Cassini illustrates why jet streams cross-cut Saturn

Cassini illustrates why jet streams cross-cut Saturn


Methodical observations of Saturn’s weather patterns yield conclusive results for the Cassini imaging team. Thanks to the longevity of its orbit around Saturn, Cassini has gathered enough data to determine the reason for Saturn’s churning zonal jet streams.

Jet streams occur when temperature changes vary significantly across latitudes. These currents are what create the waving lines encircling Saturn. Images of these seemingly arbitrary fluctuations to both east and west were possible thanks to Cassini’s ability to observe the planet at lower altitudes.

Multiple theories on what makes waves in Saturn’s atmosphere stem from various possible energy sources: Either the planet’s heat or solar energy generates the thermal changes that move the air up and down like “the rotating gears driving a conveyor belt.”

By taking images through multiple filters Cassini gathered the necessary data to determine that the planet’s thermal energy was creating the storms and fluctuations causing the jet streams.

The first filter takes images in near-infrared light through a filter insensitive to methane absorption; another captures deeper images “at the tops of ammonia ice clouds, where solar heating is weak but closer to where weather originates.” Using an automated cloud tracking software, the imaging team analyzed the data from hundreds of photos to determine the causation of these weather patterns.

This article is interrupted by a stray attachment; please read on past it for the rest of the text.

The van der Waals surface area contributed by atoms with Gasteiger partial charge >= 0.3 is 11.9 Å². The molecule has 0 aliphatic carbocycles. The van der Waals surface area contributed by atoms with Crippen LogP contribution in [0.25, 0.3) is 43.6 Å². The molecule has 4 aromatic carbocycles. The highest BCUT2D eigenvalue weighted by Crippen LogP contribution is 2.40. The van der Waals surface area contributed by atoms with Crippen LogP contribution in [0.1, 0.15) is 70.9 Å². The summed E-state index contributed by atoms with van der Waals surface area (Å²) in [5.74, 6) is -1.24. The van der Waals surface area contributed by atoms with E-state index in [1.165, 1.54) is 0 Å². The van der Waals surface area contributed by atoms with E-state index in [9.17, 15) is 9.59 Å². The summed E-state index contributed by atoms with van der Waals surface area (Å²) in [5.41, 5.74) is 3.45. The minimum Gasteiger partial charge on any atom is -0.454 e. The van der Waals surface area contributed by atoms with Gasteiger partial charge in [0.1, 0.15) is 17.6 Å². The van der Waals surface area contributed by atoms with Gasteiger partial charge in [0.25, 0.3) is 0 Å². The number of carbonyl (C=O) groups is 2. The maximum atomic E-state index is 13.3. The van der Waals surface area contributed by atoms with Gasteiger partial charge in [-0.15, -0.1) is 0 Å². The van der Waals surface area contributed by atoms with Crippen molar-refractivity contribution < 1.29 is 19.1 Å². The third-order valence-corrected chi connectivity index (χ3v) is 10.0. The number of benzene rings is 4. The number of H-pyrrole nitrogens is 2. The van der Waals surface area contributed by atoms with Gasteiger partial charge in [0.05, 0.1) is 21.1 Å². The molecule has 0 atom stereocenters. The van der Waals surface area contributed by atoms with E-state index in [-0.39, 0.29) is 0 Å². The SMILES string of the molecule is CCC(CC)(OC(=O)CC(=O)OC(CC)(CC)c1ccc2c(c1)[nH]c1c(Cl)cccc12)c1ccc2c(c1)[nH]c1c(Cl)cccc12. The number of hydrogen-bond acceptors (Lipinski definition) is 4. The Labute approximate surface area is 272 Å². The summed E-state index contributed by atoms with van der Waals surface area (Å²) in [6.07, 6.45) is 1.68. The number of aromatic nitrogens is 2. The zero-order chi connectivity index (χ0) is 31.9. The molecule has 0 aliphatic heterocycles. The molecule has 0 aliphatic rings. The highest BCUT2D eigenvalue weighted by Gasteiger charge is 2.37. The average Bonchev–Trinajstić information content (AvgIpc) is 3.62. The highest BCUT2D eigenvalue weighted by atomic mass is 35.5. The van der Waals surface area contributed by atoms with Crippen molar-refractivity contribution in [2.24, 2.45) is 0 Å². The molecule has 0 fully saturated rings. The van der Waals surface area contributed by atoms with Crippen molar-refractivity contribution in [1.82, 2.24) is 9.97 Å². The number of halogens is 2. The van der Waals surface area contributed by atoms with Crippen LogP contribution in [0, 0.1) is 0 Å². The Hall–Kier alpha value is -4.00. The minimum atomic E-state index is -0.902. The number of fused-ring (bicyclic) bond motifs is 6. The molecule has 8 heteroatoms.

“With our improved tracking algorithm we’ve been able to extract nearly 120,000 wind vectors from 560 images, giving us an unprecedented picture of Saturn’s wind flow at two independent altitudes on a global scale,” said John Barbara, a part of the Cassini imaging team and co-publisher of the new study, in a NASA press release.

Observing the deceleration of the jet streams at higher altitudes—where according to the theory of solar powered jet streams, the sun’s rays would have increased acceleration—and the subsequent acceleration closer to the surface of the planet, scientists were able to deduce the correct hypothesis. They believe that internal generation of condensation and heat are responsible for the colossal jet streams.

Discounting the importance of the sun’s role in generating Saturn’s weather patterns provides a counterpoint to our own weather system, which is reliant upon the sun to generate storms and rain. Instead, Saturn’s atmosphere relies upon the heating of condensation to create massive storms that mark the planet’s appearance.